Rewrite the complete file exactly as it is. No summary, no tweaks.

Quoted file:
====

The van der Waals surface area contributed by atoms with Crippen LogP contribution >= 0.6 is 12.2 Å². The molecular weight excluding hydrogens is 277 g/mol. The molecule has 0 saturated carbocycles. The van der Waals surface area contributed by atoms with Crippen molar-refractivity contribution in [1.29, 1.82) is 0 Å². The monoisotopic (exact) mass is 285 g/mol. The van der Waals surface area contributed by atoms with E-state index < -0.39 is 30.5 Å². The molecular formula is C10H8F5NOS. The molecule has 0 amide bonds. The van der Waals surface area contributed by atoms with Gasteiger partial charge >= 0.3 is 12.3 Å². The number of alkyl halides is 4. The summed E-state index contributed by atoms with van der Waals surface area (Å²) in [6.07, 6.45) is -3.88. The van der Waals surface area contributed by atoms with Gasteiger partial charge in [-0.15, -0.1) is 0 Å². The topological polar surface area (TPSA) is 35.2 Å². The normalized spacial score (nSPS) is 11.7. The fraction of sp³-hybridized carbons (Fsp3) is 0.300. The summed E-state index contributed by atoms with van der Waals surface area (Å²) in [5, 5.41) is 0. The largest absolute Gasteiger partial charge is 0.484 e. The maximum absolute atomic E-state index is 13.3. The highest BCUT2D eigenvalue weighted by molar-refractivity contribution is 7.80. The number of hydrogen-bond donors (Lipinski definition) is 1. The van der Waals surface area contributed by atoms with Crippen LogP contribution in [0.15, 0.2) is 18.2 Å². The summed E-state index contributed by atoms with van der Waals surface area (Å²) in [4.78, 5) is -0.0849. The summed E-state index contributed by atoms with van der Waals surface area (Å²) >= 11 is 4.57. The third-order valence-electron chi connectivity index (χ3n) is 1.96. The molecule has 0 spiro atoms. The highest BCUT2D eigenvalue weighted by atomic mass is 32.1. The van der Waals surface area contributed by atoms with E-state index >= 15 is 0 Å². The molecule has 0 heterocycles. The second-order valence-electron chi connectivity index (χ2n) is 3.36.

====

The van der Waals surface area contributed by atoms with Crippen LogP contribution >= 0.6 is 12.2 Å². The molecular weight excluding hydrogens is 277 g/mol. The molecule has 0 saturated carbocycles. The van der Waals surface area contributed by atoms with Crippen molar-refractivity contribution in [1.29, 1.82) is 0 Å². The monoisotopic (exact) mass is 285 g/mol. The van der Waals surface area contributed by atoms with E-state index < -0.39 is 30.5 Å². The molecular formula is C10H8F5NOS. The molecule has 0 amide bonds. The van der Waals surface area contributed by atoms with Gasteiger partial charge >= 0.3 is 12.3 Å². The number of alkyl halides is 4. The summed E-state index contributed by atoms with van der Waals surface area (Å²) in [6.07, 6.45) is -3.88. The van der Waals surface area contributed by atoms with Gasteiger partial charge in [-0.15, -0.1) is 0 Å². The topological polar surface area (TPSA) is 35.2 Å². The normalized spacial score (nSPS) is 11.7. The fraction of sp³-hybridized carbons (Fsp3) is 0.300. The summed E-state index contributed by atoms with van der Waals surface area (Å²) in [5, 5.41) is 0. The largest absolute Gasteiger partial charge is 0.484 e. The maximum absolute atomic E-state index is 13.3. The highest BCUT2D eigenvalue weighted by molar-refractivity contribution is 7.80. The number of hydrogen-bond donors (Lipinski definition) is 1. The van der Waals surface area contributed by atoms with Crippen LogP contribution in [0.15, 0.2) is 18.2 Å². The summed E-state index contributed by atoms with van der Waals surface area (Å²) in [4.78, 5) is -0.0849. The summed E-state index contributed by atoms with van der Waals surface area (Å²) >= 11 is 4.57. The third-order valence-electron chi connectivity index (χ3n) is 1.96. The molecule has 0 spiro atoms. The highest BCUT2D eigenvalue weighted by atomic mass is 32.1. The van der Waals surface area contributed by atoms with E-state index >= 15 is 0 Å². The molecule has 0 heterocycles. The second-order valence-electron chi connectivity index (χ2n) is 3.36.